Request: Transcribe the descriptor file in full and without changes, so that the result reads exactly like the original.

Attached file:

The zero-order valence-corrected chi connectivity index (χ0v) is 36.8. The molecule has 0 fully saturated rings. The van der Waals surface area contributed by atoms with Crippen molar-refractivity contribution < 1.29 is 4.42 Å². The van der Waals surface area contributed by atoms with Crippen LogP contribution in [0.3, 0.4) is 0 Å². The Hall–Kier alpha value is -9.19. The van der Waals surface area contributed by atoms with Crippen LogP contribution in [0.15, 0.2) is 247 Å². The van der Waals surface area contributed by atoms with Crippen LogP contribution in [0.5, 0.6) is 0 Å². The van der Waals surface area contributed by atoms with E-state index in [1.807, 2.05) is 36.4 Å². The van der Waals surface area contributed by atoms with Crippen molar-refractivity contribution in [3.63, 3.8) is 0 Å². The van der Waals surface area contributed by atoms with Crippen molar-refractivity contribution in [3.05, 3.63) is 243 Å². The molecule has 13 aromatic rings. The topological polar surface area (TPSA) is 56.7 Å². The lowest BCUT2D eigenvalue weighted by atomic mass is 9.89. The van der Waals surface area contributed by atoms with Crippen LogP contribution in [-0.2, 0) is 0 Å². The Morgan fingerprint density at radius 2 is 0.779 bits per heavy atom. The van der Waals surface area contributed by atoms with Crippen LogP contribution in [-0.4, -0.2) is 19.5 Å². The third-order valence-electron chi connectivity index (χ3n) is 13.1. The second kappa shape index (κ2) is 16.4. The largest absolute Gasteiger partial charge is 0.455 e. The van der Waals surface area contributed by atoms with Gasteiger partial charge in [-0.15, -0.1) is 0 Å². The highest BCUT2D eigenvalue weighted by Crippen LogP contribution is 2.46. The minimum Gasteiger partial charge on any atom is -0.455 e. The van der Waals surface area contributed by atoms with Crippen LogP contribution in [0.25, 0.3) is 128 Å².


The zero-order valence-corrected chi connectivity index (χ0v) is 36.8. The molecule has 0 fully saturated rings. The van der Waals surface area contributed by atoms with Crippen molar-refractivity contribution < 1.29 is 4.42 Å². The van der Waals surface area contributed by atoms with Crippen LogP contribution in [0.3, 0.4) is 0 Å². The Hall–Kier alpha value is -9.19. The van der Waals surface area contributed by atoms with Crippen LogP contribution in [0.15, 0.2) is 247 Å². The van der Waals surface area contributed by atoms with Crippen LogP contribution in [0.5, 0.6) is 0 Å². The van der Waals surface area contributed by atoms with E-state index in [1.807, 2.05) is 36.4 Å². The van der Waals surface area contributed by atoms with Crippen molar-refractivity contribution in [3.63, 3.8) is 0 Å². The van der Waals surface area contributed by atoms with Crippen molar-refractivity contribution in [3.05, 3.63) is 243 Å². The molecule has 13 aromatic rings. The topological polar surface area (TPSA) is 56.7 Å². The lowest BCUT2D eigenvalue weighted by atomic mass is 9.89. The van der Waals surface area contributed by atoms with Crippen LogP contribution in [-0.2, 0) is 0 Å². The Morgan fingerprint density at radius 2 is 0.779 bits per heavy atom. The van der Waals surface area contributed by atoms with Crippen LogP contribution in [-0.4, -0.2) is 19.5 Å². The third-order valence-electron chi connectivity index (χ3n) is 13.1. The second kappa shape index (κ2) is 16.4. The largest absolute Gasteiger partial charge is 0.455 e. The van der Waals surface area contributed by atoms with Gasteiger partial charge in [-0.15, -0.1) is 0 Å². The highest BCUT2D eigenvalue weighted by Crippen LogP contribution is 2.46. The minimum Gasteiger partial charge on any atom is -0.455 e. The van der Waals surface area contributed by atoms with Crippen LogP contribution in [0.25, 0.3) is 128 Å².